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Ministry calls CAC practice a success despite snags

By Sue-Ann Wayow sue-ann.wayow@trinidadexpress.com  

THE first practice assessment for the Continuous Assessment Component (CAC) Creative Writing took place yesterday.

And, according to the Ministry of Education, it was a success.

However, president of the  National Primary Schools Principals' Association (NAPSPA) Lynsley Doodhai said he was not pleased that the primary school pupils sat the test, since many teachers were unaware that it was going to take place yesterday.

A press release from the Education Ministry stated that 95 per cent of assessment packages were collected and distributed for the test.

Special consideration will be  given to schools unable to collect packages. Six schools in the St Patrick Education District were unable to collect their packages due to a protest by residents who blocked the road in the area, the release stated.

Doodhai said some principals said they were not going to the Ministry of Education district offices to pick up the packages, but were told that supervisors would deliver them to the school.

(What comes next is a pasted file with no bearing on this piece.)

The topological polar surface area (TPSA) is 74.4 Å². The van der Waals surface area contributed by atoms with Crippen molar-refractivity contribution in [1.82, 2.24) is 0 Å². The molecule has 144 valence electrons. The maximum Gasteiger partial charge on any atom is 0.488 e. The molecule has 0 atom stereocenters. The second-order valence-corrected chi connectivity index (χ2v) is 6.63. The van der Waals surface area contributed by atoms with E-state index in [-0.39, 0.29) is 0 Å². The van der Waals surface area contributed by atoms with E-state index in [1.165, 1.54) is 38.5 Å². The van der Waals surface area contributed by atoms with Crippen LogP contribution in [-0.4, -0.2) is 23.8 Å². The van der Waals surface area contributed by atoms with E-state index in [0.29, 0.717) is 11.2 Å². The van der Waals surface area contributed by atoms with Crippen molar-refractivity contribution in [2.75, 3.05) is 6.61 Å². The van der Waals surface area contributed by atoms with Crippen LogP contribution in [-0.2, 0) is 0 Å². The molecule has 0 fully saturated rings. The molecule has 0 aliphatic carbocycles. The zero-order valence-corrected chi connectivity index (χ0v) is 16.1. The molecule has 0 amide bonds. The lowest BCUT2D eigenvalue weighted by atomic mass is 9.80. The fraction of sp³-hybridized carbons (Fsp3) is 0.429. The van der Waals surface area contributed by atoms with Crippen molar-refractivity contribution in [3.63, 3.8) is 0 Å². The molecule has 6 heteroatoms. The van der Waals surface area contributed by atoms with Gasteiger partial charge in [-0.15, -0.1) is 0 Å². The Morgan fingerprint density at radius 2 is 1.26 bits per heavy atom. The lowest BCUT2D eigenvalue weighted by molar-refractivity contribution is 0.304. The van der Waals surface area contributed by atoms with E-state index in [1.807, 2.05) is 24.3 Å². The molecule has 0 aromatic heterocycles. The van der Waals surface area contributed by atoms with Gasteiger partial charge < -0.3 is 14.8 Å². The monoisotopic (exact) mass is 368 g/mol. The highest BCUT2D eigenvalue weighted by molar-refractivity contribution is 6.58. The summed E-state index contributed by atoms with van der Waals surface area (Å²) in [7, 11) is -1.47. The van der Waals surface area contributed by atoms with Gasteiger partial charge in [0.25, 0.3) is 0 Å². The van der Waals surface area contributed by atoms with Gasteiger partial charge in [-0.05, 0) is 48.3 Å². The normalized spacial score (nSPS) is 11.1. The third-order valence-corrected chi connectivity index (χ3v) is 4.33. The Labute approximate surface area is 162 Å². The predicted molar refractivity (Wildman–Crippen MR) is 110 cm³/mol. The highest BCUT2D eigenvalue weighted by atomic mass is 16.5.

He said  the class teacher was the one to make the decision to give the children the test since principals have adopted a "hands off" approach to the CAC.

On Sunday, Doodhai stated that the association received numerous complaints from principals,  who were told late Saturday evening to collect the packages for the test that they knew nothing about.

He said the only reason why some principals collected their packages was because "they were threatened and intimidated by some school supervisors".

According to a statement from NAPSPA, the marks from practice assessments will not contribute to the pupil's Secondary Entrance Assessment (SEA) score.

Twenty per cent of the SEA mark will be taken from assignments completed in the classroom and from a final assessment mark. The final assessment will take place on March 14, 2013.

The other practice assessment will take place on January 31, 2013.

On Monday, several principals walked out of a meeting with Education Ministry officials at Rudranath Capildeo Learning Resource Centre because "they felt their intelligence was insulted", Doodhai said.

"The Minister has refused to meet with us and the only thing we gather from that is that he cannot answer to the concerns he has received. He intends to implement CAC by decree and not consensus."

Doodhai said there still needs to be a lot of clarification about the CAC.

This month, training is expected to continue for all those involved.

Sixty-five CAC monitors, who were trained by the Caribbean Examin-ations Council (CXC), have been assigned to each educational district on a proportional basis.

An additional 56 CAC monitors are expected to be trained next week, along with 1000 on-the-job-trainees (OJTs).

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